It is very important that leaseholders are aware that a property with a lease of less than 80 years left to run is more expensive to get the lease extended.

Leaseholders of flats or apartments with a long lease have a statutory right to a new lease, in substitution of their existing one, extended by 90 years – and with any ground rent reduced to a peppercorn rate.

Lease extensions have come to the fore in recent years, with leasehold properties built in the 1960s, 1970s and 1980s now needing an extended lease to maintain their values and to prevent the property from becoming unmortgageable.

The only qualifying condition for an extension is that the leaseholder must have held the lease for 2 years or more – the benefit of the leaseholder’s claim under the statutory procedure can be assigned to a purchaser of a property.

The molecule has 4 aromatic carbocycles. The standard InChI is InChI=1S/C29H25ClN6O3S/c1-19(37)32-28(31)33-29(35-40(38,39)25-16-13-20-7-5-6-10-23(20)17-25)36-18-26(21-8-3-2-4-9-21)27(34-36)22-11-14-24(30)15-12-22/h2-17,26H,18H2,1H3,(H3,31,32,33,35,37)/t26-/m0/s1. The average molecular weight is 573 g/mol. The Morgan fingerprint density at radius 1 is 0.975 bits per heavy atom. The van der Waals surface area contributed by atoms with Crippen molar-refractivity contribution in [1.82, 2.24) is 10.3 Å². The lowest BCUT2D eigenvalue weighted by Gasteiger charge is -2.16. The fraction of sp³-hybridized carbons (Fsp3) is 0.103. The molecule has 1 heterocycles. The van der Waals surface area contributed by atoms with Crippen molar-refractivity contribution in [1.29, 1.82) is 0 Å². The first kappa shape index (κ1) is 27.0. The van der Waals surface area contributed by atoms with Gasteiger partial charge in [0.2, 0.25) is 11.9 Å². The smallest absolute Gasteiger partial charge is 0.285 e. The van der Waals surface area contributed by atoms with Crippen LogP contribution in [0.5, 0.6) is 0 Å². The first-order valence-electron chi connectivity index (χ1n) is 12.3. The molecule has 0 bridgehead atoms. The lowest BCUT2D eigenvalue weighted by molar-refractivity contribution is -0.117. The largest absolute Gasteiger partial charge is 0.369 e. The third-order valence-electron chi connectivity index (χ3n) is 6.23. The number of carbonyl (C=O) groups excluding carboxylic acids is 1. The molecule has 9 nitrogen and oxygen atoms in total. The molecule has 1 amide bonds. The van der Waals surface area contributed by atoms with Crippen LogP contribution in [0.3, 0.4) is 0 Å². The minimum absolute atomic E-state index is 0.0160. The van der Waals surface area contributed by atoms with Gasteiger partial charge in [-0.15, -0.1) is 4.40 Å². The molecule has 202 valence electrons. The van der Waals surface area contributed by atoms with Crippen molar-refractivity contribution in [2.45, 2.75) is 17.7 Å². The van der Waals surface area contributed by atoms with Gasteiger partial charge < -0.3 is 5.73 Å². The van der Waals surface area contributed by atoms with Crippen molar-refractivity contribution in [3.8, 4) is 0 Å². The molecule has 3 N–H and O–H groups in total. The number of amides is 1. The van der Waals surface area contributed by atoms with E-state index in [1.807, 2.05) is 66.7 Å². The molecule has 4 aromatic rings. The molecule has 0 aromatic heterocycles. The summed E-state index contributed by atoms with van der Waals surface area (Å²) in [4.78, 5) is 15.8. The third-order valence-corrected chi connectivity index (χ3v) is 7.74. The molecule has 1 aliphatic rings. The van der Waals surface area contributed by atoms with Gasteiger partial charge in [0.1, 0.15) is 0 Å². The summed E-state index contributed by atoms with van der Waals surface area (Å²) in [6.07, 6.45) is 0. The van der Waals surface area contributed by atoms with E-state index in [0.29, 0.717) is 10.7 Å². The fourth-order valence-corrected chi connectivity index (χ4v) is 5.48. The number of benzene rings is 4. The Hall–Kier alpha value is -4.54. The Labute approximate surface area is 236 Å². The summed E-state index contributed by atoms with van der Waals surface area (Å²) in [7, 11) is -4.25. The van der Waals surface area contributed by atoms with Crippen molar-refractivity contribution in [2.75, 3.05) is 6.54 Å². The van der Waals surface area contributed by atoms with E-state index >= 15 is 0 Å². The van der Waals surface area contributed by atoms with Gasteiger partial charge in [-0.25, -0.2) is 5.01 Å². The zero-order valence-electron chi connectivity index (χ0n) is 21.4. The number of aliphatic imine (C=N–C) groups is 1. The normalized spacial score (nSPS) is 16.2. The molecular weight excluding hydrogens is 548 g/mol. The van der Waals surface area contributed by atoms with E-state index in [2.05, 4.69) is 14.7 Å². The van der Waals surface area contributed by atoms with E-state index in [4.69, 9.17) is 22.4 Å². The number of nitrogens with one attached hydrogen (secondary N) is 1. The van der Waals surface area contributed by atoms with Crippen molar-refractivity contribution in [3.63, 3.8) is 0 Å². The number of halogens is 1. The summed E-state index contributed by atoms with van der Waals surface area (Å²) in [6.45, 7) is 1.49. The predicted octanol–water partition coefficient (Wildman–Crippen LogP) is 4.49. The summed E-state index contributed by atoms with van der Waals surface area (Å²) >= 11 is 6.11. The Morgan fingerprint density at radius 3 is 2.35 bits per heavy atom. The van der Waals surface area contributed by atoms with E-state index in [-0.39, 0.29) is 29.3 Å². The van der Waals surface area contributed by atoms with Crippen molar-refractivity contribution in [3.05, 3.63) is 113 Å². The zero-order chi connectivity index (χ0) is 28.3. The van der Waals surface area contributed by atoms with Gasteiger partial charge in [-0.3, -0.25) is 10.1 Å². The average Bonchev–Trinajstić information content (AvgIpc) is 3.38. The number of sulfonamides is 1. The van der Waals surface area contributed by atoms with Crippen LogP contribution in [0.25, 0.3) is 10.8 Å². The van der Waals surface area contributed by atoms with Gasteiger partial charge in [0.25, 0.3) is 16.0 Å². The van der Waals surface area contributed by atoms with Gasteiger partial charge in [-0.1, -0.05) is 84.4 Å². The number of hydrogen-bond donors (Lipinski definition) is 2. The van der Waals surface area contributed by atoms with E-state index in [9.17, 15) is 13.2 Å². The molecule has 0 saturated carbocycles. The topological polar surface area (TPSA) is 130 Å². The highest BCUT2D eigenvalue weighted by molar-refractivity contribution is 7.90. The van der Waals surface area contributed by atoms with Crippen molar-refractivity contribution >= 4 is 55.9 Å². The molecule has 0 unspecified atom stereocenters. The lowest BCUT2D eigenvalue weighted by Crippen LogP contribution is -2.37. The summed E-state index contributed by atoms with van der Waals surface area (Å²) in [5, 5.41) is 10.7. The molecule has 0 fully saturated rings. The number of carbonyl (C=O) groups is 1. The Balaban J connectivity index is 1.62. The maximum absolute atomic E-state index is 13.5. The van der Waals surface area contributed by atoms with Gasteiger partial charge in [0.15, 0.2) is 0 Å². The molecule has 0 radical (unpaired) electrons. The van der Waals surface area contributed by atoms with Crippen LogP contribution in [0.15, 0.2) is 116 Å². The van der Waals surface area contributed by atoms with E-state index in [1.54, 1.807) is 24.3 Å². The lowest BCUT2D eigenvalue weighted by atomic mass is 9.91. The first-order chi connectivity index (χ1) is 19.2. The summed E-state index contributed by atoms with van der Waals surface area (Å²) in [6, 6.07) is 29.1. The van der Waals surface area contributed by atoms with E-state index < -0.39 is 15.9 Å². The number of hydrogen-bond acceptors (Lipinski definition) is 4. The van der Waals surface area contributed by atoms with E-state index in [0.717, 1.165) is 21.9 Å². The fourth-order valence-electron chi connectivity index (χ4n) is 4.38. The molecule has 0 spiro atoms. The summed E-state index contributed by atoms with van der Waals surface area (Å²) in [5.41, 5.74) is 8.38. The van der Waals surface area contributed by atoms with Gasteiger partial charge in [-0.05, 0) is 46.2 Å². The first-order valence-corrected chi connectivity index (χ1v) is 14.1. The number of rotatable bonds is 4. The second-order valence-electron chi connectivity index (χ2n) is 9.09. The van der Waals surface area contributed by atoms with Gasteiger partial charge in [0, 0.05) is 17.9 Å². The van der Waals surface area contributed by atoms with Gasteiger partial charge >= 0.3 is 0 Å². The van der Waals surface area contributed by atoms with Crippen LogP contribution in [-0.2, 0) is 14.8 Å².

It is possible to agree a lease extension outside of the statutory procedure if the landlord approves – which will often depend on whether the premium payable by the leaseholder, i.e. the purchase price, can be agreed. Also, many landlords do offer incentives to leaseholders to extend as a source of extra revenue.

The purchase price is calculated by a statutory formula and requires the involvement of a surveyor, unless the parties have been able to reach an agreement. It is important to note that this ‘marriage value’ is payable only where the lease has 80 years or less to run and this is significant, particularly for high value flats.

For further information on lease extensions please contact Perdip Bhachu – Solicitor with Prince Evans Solicitors LLP – by telephone on 020 8567 3477, by e-mail at